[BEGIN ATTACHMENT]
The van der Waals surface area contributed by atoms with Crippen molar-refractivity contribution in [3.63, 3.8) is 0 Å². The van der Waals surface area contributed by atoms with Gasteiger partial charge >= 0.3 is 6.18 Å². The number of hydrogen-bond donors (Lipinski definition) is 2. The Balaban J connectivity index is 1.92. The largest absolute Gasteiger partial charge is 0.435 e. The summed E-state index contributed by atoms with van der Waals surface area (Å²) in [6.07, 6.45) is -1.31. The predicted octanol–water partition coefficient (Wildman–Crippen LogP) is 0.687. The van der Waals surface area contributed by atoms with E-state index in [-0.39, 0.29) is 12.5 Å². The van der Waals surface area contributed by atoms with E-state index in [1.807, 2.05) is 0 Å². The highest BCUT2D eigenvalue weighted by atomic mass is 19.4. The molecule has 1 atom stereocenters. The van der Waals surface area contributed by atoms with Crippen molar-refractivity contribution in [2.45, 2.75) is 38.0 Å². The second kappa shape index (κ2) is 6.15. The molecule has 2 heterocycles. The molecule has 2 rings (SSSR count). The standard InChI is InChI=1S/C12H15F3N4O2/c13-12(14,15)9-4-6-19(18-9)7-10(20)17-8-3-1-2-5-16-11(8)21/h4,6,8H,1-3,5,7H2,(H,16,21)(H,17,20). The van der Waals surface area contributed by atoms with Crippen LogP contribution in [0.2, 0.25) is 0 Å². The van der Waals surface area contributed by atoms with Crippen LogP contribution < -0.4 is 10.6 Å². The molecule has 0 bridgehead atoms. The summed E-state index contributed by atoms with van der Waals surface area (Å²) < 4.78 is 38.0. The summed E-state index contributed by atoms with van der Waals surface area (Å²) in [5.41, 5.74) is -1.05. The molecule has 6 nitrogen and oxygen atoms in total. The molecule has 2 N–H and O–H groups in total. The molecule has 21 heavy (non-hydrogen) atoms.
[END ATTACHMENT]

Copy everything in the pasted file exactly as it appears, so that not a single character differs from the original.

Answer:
The van der Waals surface area contributed by atoms with Crippen molar-refractivity contribution in [3.63, 3.8) is 0 Å². The van der Waals surface area contributed by atoms with Gasteiger partial charge >= 0.3 is 6.18 Å². The number of hydrogen-bond donors (Lipinski definition) is 2. The Balaban J connectivity index is 1.92. The largest absolute Gasteiger partial charge is 0.435 e. The summed E-state index contributed by atoms with van der Waals surface area (Å²) in [6.07, 6.45) is -1.31. The predicted octanol–water partition coefficient (Wildman–Crippen LogP) is 0.687. The van der Waals surface area contributed by atoms with E-state index in [-0.39, 0.29) is 12.5 Å². The van der Waals surface area contributed by atoms with E-state index in [1.807, 2.05) is 0 Å². The highest BCUT2D eigenvalue weighted by atomic mass is 19.4. The molecule has 1 atom stereocenters. The van der Waals surface area contributed by atoms with Crippen molar-refractivity contribution in [2.45, 2.75) is 38.0 Å². The second kappa shape index (κ2) is 6.15. The molecule has 2 heterocycles. The molecule has 2 rings (SSSR count). The standard InChI is InChI=1S/C12H15F3N4O2/c13-12(14,15)9-4-6-19(18-9)7-10(20)17-8-3-1-2-5-16-11(8)21/h4,6,8H,1-3,5,7H2,(H,16,21)(H,17,20). The van der Waals surface area contributed by atoms with Crippen LogP contribution in [0.2, 0.25) is 0 Å². The van der Waals surface area contributed by atoms with Crippen LogP contribution < -0.4 is 10.6 Å². The molecule has 0 bridgehead atoms. The summed E-state index contributed by atoms with van der Waals surface area (Å²) < 4.78 is 38.0. The summed E-state index contributed by atoms with van der Waals surface area (Å²) in [5.41, 5.74) is -1.05. The molecule has 6 nitrogen and oxygen atoms in total. The molecule has 2 N–H and O–H groups in total. The molecule has 21 heavy (non-hydrogen) atoms.